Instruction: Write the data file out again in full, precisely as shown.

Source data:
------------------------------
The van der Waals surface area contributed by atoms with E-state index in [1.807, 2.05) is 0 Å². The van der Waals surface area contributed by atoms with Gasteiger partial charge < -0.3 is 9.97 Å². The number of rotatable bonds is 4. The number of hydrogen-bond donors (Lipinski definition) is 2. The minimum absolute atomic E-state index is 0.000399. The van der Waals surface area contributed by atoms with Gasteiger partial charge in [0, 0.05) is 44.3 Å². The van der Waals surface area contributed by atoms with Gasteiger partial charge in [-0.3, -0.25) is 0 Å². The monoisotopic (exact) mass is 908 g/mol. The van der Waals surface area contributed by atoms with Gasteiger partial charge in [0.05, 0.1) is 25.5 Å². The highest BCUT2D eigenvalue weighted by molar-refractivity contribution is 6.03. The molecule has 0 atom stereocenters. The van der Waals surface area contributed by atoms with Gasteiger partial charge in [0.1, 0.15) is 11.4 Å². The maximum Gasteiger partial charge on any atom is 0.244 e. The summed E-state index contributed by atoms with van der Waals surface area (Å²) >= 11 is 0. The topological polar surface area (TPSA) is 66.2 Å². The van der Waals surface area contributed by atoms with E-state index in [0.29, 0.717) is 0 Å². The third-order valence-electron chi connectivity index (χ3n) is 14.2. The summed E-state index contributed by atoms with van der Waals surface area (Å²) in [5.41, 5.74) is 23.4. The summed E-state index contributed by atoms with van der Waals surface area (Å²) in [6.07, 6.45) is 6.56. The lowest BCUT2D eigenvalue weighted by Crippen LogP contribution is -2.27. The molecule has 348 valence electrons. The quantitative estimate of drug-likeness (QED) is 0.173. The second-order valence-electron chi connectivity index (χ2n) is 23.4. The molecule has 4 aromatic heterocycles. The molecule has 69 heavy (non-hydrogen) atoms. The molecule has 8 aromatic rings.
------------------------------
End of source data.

The van der Waals surface area contributed by atoms with E-state index in [1.807, 2.05) is 0 Å². The van der Waals surface area contributed by atoms with Gasteiger partial charge < -0.3 is 9.97 Å². The number of rotatable bonds is 4. The number of hydrogen-bond donors (Lipinski definition) is 2. The minimum absolute atomic E-state index is 0.000399. The van der Waals surface area contributed by atoms with Gasteiger partial charge in [0, 0.05) is 44.3 Å². The van der Waals surface area contributed by atoms with Gasteiger partial charge in [-0.3, -0.25) is 0 Å². The monoisotopic (exact) mass is 908 g/mol. The van der Waals surface area contributed by atoms with Gasteiger partial charge in [0.05, 0.1) is 25.5 Å². The highest BCUT2D eigenvalue weighted by molar-refractivity contribution is 6.03. The molecule has 0 atom stereocenters. The van der Waals surface area contributed by atoms with Gasteiger partial charge in [0.1, 0.15) is 11.4 Å². The maximum Gasteiger partial charge on any atom is 0.244 e. The summed E-state index contributed by atoms with van der Waals surface area (Å²) >= 11 is 0. The topological polar surface area (TPSA) is 66.2 Å². The van der Waals surface area contributed by atoms with E-state index in [0.29, 0.717) is 0 Å². The third-order valence-electron chi connectivity index (χ3n) is 14.2. The summed E-state index contributed by atoms with van der Waals surface area (Å²) in [5.41, 5.74) is 23.4. The summed E-state index contributed by atoms with van der Waals surface area (Å²) in [6.07, 6.45) is 6.56. The lowest BCUT2D eigenvalue weighted by Crippen LogP contribution is -2.27. The molecule has 348 valence electrons. The quantitative estimate of drug-likeness (QED) is 0.173. The second-order valence-electron chi connectivity index (χ2n) is 23.4. The molecule has 4 aromatic heterocycles. The molecule has 69 heavy (non-hydrogen) atoms. The molecule has 8 aromatic rings.